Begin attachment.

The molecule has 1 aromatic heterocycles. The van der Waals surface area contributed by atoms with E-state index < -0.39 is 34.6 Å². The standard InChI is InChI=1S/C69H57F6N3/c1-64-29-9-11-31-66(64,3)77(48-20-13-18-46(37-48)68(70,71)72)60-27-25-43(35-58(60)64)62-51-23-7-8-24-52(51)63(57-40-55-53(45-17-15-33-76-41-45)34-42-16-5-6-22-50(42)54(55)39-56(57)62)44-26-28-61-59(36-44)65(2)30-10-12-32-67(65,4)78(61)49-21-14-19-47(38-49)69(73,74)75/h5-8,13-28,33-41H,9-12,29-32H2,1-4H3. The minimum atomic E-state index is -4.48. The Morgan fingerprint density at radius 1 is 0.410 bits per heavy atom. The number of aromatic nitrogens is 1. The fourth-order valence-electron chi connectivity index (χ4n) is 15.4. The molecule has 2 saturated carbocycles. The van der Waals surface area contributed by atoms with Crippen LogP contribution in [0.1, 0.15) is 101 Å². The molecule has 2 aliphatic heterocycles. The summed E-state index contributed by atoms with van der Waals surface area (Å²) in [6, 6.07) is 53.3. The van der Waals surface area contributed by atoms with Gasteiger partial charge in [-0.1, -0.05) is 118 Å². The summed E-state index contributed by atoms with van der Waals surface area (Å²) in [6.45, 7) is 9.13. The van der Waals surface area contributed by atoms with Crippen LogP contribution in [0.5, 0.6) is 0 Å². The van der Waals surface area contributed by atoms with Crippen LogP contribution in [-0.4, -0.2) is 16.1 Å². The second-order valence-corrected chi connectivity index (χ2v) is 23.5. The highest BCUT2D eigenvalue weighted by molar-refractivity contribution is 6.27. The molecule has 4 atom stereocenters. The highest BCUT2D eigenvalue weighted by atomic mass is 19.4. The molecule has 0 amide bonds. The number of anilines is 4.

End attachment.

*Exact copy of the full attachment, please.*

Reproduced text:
The molecule has 1 aromatic heterocycles. The van der Waals surface area contributed by atoms with E-state index < -0.39 is 34.6 Å². The standard InChI is InChI=1S/C69H57F6N3/c1-64-29-9-11-31-66(64,3)77(48-20-13-18-46(37-48)68(70,71)72)60-27-25-43(35-58(60)64)62-51-23-7-8-24-52(51)63(57-40-55-53(45-17-15-33-76-41-45)34-42-16-5-6-22-50(42)54(55)39-56(57)62)44-26-28-61-59(36-44)65(2)30-10-12-32-67(65,4)78(61)49-21-14-19-47(38-49)69(73,74)75/h5-8,13-28,33-41H,9-12,29-32H2,1-4H3. The minimum atomic E-state index is -4.48. The Morgan fingerprint density at radius 1 is 0.410 bits per heavy atom. The number of aromatic nitrogens is 1. The fourth-order valence-electron chi connectivity index (χ4n) is 15.4. The molecule has 2 saturated carbocycles. The van der Waals surface area contributed by atoms with Crippen LogP contribution in [0.1, 0.15) is 101 Å². The molecule has 2 aliphatic heterocycles. The summed E-state index contributed by atoms with van der Waals surface area (Å²) in [6, 6.07) is 53.3. The van der Waals surface area contributed by atoms with Gasteiger partial charge in [-0.1, -0.05) is 118 Å². The summed E-state index contributed by atoms with van der Waals surface area (Å²) in [6.45, 7) is 9.13. The van der Waals surface area contributed by atoms with Crippen LogP contribution in [0.5, 0.6) is 0 Å². The van der Waals surface area contributed by atoms with Crippen LogP contribution in [-0.4, -0.2) is 16.1 Å². The second-order valence-corrected chi connectivity index (χ2v) is 23.5. The highest BCUT2D eigenvalue weighted by molar-refractivity contribution is 6.27. The molecule has 4 atom stereocenters. The highest BCUT2D eigenvalue weighted by atomic mass is 19.4. The molecule has 0 amide bonds. The number of anilines is 4.